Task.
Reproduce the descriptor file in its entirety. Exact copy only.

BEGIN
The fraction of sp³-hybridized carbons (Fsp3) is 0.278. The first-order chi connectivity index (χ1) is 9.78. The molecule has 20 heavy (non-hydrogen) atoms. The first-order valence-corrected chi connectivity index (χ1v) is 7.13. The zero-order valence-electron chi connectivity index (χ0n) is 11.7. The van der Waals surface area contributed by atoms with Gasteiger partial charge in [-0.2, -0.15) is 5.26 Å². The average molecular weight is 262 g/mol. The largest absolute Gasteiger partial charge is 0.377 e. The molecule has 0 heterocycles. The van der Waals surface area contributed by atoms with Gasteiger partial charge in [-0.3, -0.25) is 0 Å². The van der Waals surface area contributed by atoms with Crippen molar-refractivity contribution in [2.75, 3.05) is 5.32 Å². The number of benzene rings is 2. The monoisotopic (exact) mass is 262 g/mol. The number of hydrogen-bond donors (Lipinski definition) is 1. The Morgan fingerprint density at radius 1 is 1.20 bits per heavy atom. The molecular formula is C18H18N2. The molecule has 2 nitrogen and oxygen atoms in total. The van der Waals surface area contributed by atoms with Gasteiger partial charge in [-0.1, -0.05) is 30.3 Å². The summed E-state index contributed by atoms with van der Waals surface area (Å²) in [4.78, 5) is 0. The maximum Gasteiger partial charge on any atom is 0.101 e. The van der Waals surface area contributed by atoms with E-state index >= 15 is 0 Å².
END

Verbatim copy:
The fraction of sp³-hybridized carbons (Fsp3) is 0.278. The first-order chi connectivity index (χ1) is 9.78. The molecule has 20 heavy (non-hydrogen) atoms. The first-order valence-corrected chi connectivity index (χ1v) is 7.13. The zero-order valence-electron chi connectivity index (χ0n) is 11.7. The van der Waals surface area contributed by atoms with Gasteiger partial charge in [-0.2, -0.15) is 5.26 Å². The average molecular weight is 262 g/mol. The largest absolute Gasteiger partial charge is 0.377 e. The molecule has 0 heterocycles. The van der Waals surface area contributed by atoms with Gasteiger partial charge in [-0.3, -0.25) is 0 Å². The van der Waals surface area contributed by atoms with Crippen molar-refractivity contribution in [2.75, 3.05) is 5.32 Å². The number of benzene rings is 2. The monoisotopic (exact) mass is 262 g/mol. The number of hydrogen-bond donors (Lipinski definition) is 1. The Morgan fingerprint density at radius 1 is 1.20 bits per heavy atom. The molecular formula is C18H18N2. The molecule has 2 nitrogen and oxygen atoms in total. The van der Waals surface area contributed by atoms with Gasteiger partial charge in [-0.1, -0.05) is 30.3 Å². The summed E-state index contributed by atoms with van der Waals surface area (Å²) in [4.78, 5) is 0. The maximum Gasteiger partial charge on any atom is 0.101 e. The van der Waals surface area contributed by atoms with E-state index >= 15 is 0 Å².